Apple Watch Series 3 a Top Performer in Consumer Reports Testing
CR evaluates step counting, heart rate, and voice calling
The Apple Watch Series 3, unveiled on Sept. 12, arrived with some compelling fitness features, along with an LTE cellular connection in some versions that lets users receive calls and text messages without having to carry a smartphone.
And, after undergoing our standard smartwatch tests—plus a few new ones—the Series 3 has emerged with a Consumer Reports recommendation, ranking among the Samsung Gear S3 Frontier and Gear S3 Classic models near the top of our ratings.
The Apple Watch Series 3 (42mm) Stainless Steel Case with GPS + Cellular earned high marks for step counting and heart-rate tracking. The watch, which starts at $499, also scored well on scratch resistance, with the sapphire crystal glass surface on its face surviving our most extreme test.
We also bought and tested an Apple Watch Series 3 (38mm) Aluminum Case GPS, $329, and an Apple Watch Series 3 (38mm) Aluminum Case GPS + Cellular, $399. These watches earned favorable ratings, too, but finish slightly lower in our rankings, mainly because their Ion-X glass wasn’t quite as scratch-resistant.
A number of users and reviewers have reported that cellular versions of the watch dropped calls frequently. Our testers ran the Series 3 through several trials designed to evaluate the cellular connection. We weren’t able to reproduce the problems.
No Dropped Calls
In addition to making calls and receiving text messages, the Series 3’s new cellular connection allows runners and others who enjoy living life on the go to field emails and stream music well beyond the bounds of WiFi—much like a smartphone.
But some early reviewers complained about losing the cellular connection mid-call when they ventured too far from a smartphone or passed by “unauthenticated” WiFi hotspots.
Test Results: Apple Watch Series 3
To evaluate those reports, one of our testers placed a call on the watch using Verizon’s network and walked about 700 feet away from his phone, down a ramp and into the CR cafeteria, then returned to where he started. On the way, he passed through a number of WiFi networks set up in the building. The call did not drop.
Next, we entered a lab with a WiFi network that the watch was connected to. We turned off the WiFi, made a call (still on Verizon) and then restarted the WiFi network to see what would happen. The call did not drop.
We also ran a test in which we left the lab’s router on but disconnected it from the internet, creating a WiFi connection with no internet access. In another test, we exposed the phone mid-call to a WiFi network that did not require a password.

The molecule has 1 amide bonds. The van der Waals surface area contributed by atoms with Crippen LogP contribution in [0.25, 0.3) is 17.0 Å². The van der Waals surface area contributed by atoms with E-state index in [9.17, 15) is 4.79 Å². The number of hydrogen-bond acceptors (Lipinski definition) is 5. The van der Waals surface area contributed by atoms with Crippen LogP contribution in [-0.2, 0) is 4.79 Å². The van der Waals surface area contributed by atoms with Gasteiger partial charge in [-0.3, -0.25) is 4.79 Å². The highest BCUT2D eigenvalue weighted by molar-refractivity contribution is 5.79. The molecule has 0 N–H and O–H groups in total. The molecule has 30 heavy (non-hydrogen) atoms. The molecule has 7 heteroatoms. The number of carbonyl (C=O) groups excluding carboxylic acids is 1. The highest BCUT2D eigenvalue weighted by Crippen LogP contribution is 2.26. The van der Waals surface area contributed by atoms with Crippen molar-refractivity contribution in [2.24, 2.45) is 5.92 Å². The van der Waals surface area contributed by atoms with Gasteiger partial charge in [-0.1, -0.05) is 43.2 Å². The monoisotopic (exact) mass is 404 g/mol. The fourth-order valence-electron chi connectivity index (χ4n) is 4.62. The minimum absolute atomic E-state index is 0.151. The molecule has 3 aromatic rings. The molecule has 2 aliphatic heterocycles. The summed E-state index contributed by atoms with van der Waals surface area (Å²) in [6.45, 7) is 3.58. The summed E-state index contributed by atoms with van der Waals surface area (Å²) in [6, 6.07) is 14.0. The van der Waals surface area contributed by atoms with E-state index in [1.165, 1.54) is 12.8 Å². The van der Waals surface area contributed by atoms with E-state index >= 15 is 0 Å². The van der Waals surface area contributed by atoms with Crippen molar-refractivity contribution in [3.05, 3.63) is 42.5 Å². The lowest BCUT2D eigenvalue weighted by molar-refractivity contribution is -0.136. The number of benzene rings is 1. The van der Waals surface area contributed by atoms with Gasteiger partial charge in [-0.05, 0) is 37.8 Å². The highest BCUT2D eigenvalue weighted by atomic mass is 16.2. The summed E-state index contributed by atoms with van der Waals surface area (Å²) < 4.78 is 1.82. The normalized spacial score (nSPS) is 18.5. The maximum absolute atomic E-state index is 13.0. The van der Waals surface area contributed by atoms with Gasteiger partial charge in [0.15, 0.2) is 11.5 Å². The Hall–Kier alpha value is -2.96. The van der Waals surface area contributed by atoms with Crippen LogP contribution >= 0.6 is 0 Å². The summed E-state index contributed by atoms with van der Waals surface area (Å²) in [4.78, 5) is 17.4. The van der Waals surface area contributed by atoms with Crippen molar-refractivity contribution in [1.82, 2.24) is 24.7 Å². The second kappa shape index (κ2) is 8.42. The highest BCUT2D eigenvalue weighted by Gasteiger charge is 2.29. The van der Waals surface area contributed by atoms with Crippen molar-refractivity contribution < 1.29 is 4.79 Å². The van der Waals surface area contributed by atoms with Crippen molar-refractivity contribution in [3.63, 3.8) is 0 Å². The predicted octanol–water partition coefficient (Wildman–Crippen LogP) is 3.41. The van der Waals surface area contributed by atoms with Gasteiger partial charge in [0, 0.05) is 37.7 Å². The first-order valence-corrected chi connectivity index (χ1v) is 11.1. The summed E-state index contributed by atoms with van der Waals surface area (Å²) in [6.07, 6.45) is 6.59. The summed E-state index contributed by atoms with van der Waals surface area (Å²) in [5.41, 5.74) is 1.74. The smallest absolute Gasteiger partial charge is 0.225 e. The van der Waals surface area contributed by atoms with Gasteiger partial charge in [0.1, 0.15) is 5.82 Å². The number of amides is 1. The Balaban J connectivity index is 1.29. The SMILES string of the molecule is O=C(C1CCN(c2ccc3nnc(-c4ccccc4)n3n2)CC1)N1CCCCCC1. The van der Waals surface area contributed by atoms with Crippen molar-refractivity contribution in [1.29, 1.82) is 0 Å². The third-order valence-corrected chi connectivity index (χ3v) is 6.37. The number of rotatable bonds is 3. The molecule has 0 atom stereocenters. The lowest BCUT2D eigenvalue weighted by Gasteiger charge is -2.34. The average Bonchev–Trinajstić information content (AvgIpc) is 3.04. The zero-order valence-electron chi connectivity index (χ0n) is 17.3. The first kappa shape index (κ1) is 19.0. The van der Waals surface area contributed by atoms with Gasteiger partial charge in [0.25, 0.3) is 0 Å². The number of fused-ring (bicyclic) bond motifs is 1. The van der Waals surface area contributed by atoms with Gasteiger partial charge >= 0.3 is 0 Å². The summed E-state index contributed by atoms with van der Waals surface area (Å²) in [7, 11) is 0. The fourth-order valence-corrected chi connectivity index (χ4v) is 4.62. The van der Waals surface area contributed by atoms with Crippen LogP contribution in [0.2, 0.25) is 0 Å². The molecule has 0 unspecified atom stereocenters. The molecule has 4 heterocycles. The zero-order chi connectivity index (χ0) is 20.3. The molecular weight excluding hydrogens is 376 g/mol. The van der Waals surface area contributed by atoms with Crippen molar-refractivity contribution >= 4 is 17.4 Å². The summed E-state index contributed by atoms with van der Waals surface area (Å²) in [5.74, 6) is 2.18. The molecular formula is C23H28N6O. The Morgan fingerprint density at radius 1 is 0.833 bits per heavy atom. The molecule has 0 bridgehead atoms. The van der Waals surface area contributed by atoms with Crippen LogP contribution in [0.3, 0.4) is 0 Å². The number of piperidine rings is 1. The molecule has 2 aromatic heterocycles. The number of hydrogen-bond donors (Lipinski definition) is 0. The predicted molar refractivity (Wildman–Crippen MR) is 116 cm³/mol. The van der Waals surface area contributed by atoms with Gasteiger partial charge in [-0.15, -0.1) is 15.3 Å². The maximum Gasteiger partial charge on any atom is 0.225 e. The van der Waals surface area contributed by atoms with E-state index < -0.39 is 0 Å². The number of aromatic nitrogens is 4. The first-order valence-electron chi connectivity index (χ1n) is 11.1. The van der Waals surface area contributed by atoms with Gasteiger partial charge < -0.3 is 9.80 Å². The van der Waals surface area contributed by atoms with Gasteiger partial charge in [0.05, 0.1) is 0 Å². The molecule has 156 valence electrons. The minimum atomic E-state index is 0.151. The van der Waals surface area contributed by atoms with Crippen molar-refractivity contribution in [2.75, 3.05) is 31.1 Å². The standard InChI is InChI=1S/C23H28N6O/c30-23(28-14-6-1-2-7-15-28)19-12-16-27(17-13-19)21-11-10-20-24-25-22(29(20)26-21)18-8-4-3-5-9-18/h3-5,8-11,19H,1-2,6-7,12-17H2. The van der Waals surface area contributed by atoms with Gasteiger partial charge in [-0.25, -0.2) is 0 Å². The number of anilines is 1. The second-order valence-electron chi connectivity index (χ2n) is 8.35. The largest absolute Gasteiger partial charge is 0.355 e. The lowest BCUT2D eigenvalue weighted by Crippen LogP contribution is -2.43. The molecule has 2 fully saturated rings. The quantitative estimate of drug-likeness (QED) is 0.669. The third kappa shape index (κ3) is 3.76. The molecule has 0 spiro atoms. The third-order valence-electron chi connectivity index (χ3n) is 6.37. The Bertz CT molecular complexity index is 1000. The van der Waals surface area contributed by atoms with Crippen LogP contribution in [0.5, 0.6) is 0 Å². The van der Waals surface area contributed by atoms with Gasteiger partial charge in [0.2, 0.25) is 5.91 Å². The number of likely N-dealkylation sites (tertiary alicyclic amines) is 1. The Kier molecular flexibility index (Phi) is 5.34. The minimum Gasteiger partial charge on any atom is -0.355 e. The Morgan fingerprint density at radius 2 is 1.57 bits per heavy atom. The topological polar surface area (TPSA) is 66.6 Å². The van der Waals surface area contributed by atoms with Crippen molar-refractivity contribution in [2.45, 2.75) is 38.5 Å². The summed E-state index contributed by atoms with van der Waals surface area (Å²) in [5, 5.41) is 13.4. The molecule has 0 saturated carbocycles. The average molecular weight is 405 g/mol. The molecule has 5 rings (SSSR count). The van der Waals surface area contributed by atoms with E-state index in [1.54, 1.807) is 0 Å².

“We tried to make the problem happen, using the descriptions we had,” says Maria Rerecich, director of electronics testing at Consumer Reports. “We were not able to duplicate it.”
But, she adds, that doesn’t definitely prove that consumers won’t experience problems with dropped calls. “I would never rule it out,” she says.
A Little Hot on the Wrist
We also performed two experiments to see how much the watch heats up during calls—another concern raised by some reviewers.
In one trial, we used a heat-sensing camera to observe the hot spots on the watch. In the other, we used a heat sensor on the back of the watch to measure temperature changes.
During a 20-minute call, the watch’s temperature rose from about 83° F to a peak of 95° F. (While internal body temperature generally hovers around 98.6° F, typical skin temperatures are a few degrees cooler.)
“There’s a definite and significant temperature increase,” says Rerecich. “But it’s not excessive.”
She compared it to the heat you feel against your cheek when using a smartphone. It may feel uncomfortable, but it doesn’t burn you.
Accurate and Tough
In addition to the special procedures we devised to look into cellular and heat issues, we put the Series 3 watch through the in-depth, standard testing we use with all smartwatches evaluated at Consumer Reports.
The Series 3 models received favorable reviews from our testers for ease of use, as did its predecessor, the Series 2.
However, the new watches were much easier to read in bright light.
And, just like the Series 2 watches, the new watches received high marks for heart-rate monitor accuracy and step counting, features that have become increasingly important as the line between smartwatches and fitness trackers blurs.
The testers also evaluated the Series 3 watches on measures of toughness.
First, we confirmed that they meet Apple’s water-resistance promises, able to survive a simulated plunge of about 164 feet (50 meters, to be precise) in our pressured dunk tank.
During our scratch test, the stainless steel 42mm model distinguished itself from its siblings. Its sapphire crystal glass was more scratch-resistant than the Ion-X strengthened glass used in the aluminum versions of the watch.
We ran picks calibrated to the 10-point Mohs Hardness Scale across the watch faces: The Ion-X watch faces were scratched when we applied a level 8 pick, similar in hardness to a masonry drill bit. The sapphire crystal withstood both that and the even harder level 9 pick.
Our labs are continuing to evaluate the new watches, and in particular we are exploring how much the cellular connection will affect battery life. We’ll let you know when those results are in.